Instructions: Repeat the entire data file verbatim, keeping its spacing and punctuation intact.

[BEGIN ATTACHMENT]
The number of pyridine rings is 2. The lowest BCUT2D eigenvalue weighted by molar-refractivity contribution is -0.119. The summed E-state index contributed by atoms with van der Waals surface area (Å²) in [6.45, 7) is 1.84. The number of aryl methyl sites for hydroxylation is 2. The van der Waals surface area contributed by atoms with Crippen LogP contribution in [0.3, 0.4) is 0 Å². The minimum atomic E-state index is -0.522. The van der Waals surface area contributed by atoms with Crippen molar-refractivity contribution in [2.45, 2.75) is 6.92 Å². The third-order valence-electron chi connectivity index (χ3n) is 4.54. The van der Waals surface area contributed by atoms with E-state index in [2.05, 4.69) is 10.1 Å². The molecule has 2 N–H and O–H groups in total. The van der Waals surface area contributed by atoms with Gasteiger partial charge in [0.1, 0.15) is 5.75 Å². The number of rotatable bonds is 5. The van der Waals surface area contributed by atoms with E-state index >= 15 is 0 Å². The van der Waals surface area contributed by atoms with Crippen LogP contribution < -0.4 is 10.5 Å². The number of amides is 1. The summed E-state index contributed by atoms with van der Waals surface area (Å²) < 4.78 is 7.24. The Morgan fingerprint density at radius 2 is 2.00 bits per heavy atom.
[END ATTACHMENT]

The number of pyridine rings is 2. The lowest BCUT2D eigenvalue weighted by molar-refractivity contribution is -0.119. The summed E-state index contributed by atoms with van der Waals surface area (Å²) in [6.45, 7) is 1.84. The number of aryl methyl sites for hydroxylation is 2. The van der Waals surface area contributed by atoms with Crippen LogP contribution in [0.3, 0.4) is 0 Å². The minimum atomic E-state index is -0.522. The van der Waals surface area contributed by atoms with Crippen molar-refractivity contribution in [2.45, 2.75) is 6.92 Å². The third-order valence-electron chi connectivity index (χ3n) is 4.54. The van der Waals surface area contributed by atoms with E-state index in [2.05, 4.69) is 10.1 Å². The molecule has 2 N–H and O–H groups in total. The van der Waals surface area contributed by atoms with Gasteiger partial charge in [0.1, 0.15) is 5.75 Å². The number of rotatable bonds is 5. The van der Waals surface area contributed by atoms with E-state index >= 15 is 0 Å². The van der Waals surface area contributed by atoms with Crippen LogP contribution < -0.4 is 10.5 Å². The number of amides is 1. The summed E-state index contributed by atoms with van der Waals surface area (Å²) < 4.78 is 7.24. The Morgan fingerprint density at radius 2 is 2.00 bits per heavy atom.